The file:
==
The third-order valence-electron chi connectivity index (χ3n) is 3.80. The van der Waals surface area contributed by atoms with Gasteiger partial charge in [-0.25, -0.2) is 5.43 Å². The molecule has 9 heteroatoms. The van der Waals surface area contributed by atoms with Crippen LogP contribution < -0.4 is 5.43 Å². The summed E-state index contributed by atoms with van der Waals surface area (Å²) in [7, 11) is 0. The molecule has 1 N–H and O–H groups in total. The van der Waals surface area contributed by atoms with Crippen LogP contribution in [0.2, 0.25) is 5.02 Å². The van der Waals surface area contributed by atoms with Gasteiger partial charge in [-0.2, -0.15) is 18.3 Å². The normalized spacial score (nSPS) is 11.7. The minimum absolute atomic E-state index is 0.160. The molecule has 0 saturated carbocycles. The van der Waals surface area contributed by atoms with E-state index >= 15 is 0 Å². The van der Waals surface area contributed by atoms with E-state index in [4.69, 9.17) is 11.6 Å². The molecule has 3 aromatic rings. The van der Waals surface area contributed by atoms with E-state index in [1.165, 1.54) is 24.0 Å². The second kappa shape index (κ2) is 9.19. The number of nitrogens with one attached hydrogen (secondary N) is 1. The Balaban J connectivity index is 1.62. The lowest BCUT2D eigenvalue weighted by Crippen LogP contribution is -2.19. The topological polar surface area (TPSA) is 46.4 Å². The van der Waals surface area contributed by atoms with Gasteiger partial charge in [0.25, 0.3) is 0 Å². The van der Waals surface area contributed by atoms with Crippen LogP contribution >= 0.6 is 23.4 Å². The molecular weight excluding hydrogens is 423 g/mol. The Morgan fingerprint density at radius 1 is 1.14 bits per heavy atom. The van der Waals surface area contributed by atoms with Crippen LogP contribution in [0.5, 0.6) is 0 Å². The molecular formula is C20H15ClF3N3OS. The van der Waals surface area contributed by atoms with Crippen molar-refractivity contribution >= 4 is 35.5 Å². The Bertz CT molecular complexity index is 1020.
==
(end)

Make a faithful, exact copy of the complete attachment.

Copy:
The third-order valence-electron chi connectivity index (χ3n) is 3.80. The van der Waals surface area contributed by atoms with Gasteiger partial charge in [-0.25, -0.2) is 5.43 Å². The molecule has 9 heteroatoms. The van der Waals surface area contributed by atoms with Crippen LogP contribution < -0.4 is 5.43 Å². The summed E-state index contributed by atoms with van der Waals surface area (Å²) in [7, 11) is 0. The molecule has 1 N–H and O–H groups in total. The van der Waals surface area contributed by atoms with Crippen LogP contribution in [0.2, 0.25) is 5.02 Å². The van der Waals surface area contributed by atoms with Gasteiger partial charge in [-0.2, -0.15) is 18.3 Å². The normalized spacial score (nSPS) is 11.7. The minimum absolute atomic E-state index is 0.160. The molecule has 0 saturated carbocycles. The van der Waals surface area contributed by atoms with E-state index >= 15 is 0 Å². The van der Waals surface area contributed by atoms with E-state index in [4.69, 9.17) is 11.6 Å². The molecule has 3 aromatic rings. The van der Waals surface area contributed by atoms with E-state index in [1.165, 1.54) is 24.0 Å². The second kappa shape index (κ2) is 9.19. The number of nitrogens with one attached hydrogen (secondary N) is 1. The Balaban J connectivity index is 1.62. The lowest BCUT2D eigenvalue weighted by Crippen LogP contribution is -2.19. The topological polar surface area (TPSA) is 46.4 Å². The van der Waals surface area contributed by atoms with Gasteiger partial charge in [0.25, 0.3) is 0 Å². The van der Waals surface area contributed by atoms with Crippen LogP contribution >= 0.6 is 23.4 Å². The molecular weight excluding hydrogens is 423 g/mol. The Morgan fingerprint density at radius 1 is 1.14 bits per heavy atom. The van der Waals surface area contributed by atoms with Crippen LogP contribution in [0.5, 0.6) is 0 Å². The molecular formula is C20H15ClF3N3OS. The van der Waals surface area contributed by atoms with Crippen molar-refractivity contribution >= 4 is 35.5 Å². The Bertz CT molecular complexity index is 1020.